Researcher identifies cell mechanism leading to diabetic blindness
Scientists have long known that high blood sugar levels from diabetes damage blood vessels in the eye, but they didn't know why or how. Now a Michigan State University scientist has discovered the process that causes retinal cells to die, which could lead to new treatments that halt the damage.
Diabetic retinopathy is a common side effect of diabetes and the leading cause of blindness in young adults in the United States. It's estimated that between 40 percent and 45 percent of people diagnosed with diabetes have some degree of diabetic retinopathy.
Research by Susanne Mohr, MSU associate professor of physiology, found the siah-1 protein is produced by the body when blood sugar levels are high. She then discovered that the siah-1 protein serves as a type of chauffeur for another protein, glyceraldehyde-3-phosphate dehydrogenase (GAPDH), shuttling the GAPDH into the nucleus of Müller cells, special cells that have contact with the blood vessels in the eye. When GAPDH accumulates in their nuclei, the Müller cells die, which leads to the vascular damage associated with diabetic retinopathy.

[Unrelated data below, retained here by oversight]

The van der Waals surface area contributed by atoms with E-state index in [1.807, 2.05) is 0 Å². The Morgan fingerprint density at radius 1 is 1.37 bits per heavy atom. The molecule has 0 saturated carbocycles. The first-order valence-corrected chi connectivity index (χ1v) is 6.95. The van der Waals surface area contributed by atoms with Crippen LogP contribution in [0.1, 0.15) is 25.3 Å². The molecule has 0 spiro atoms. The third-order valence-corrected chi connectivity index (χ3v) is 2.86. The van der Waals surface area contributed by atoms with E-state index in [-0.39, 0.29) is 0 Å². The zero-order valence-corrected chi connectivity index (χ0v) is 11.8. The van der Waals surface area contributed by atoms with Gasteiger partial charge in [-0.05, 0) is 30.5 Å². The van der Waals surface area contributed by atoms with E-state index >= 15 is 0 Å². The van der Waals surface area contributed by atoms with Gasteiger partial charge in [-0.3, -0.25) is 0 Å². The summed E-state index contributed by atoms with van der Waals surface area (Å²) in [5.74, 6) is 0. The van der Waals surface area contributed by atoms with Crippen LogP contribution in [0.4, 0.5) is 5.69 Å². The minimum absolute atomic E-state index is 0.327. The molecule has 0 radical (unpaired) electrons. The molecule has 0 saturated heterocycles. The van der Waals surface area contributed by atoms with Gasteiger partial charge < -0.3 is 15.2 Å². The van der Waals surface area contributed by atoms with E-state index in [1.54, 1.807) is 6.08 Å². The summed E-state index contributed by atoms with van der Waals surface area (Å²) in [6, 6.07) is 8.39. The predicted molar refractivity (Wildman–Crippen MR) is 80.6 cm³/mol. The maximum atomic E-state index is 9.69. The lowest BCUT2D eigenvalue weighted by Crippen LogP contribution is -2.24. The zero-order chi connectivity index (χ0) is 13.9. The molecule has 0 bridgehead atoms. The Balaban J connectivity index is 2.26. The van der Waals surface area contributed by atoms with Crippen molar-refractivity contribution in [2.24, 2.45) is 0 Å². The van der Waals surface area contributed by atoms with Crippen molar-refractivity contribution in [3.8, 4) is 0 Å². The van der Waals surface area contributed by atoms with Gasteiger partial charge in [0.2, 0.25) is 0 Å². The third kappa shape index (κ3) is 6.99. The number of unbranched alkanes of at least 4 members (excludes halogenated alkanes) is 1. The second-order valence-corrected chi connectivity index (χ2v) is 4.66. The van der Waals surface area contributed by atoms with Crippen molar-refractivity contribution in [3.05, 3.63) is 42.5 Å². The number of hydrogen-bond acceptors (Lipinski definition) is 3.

The research is published in the Jan. 29 issue of the Journal of Biological Chemistry.
"Our earlier research showed that high glucose levels cause GAPDH to accumulate in the nuclei of Müller cells in the retina," Mohr explained. "But we weren't sure how the GAPDH was getting in there. It doesn't contain any of the necessary signaling motifs. I read about the siah-1 protein and cell death in white blood cells in a Nature paper, so we decided to investigate them. We had no idea if the siah-1 protein was even in the retina."
Mohr's research also found that lowering levels of siah-1 proteins stopped GAPDH from moving into the nuclei of Müller cells, which stopped them from dying.
"This is very exciting," Mohr said. "We know that we can't regulate production of GAPDH because it's necessary for producing energy throughout the body. But since siah-1 is produced only when glucose levels are high, regulating it doesn't cause any problems. If we can figure out how to stop siah-1 production, it may lead to new treatments for diabetic retinopathy."
Mohr explained that stopping GAPDH from moving into Müller cell nuclei is important to halting the progress of diabetic retinopathy. Even after glucose levels are lowered and stabilized in diabetics, GAPDH continues to accumulate in Müller cell nuclei. So the retinal damage keeps worsening, just more slowly.
"If we can keep GAPDH out of the nuclei, we may be able to completely stop diabetic retinopathy," Mohr said. "Our next step is to figure out if both the GAPHD and the siah-1 proteins have to be together in a complex to cause cell death."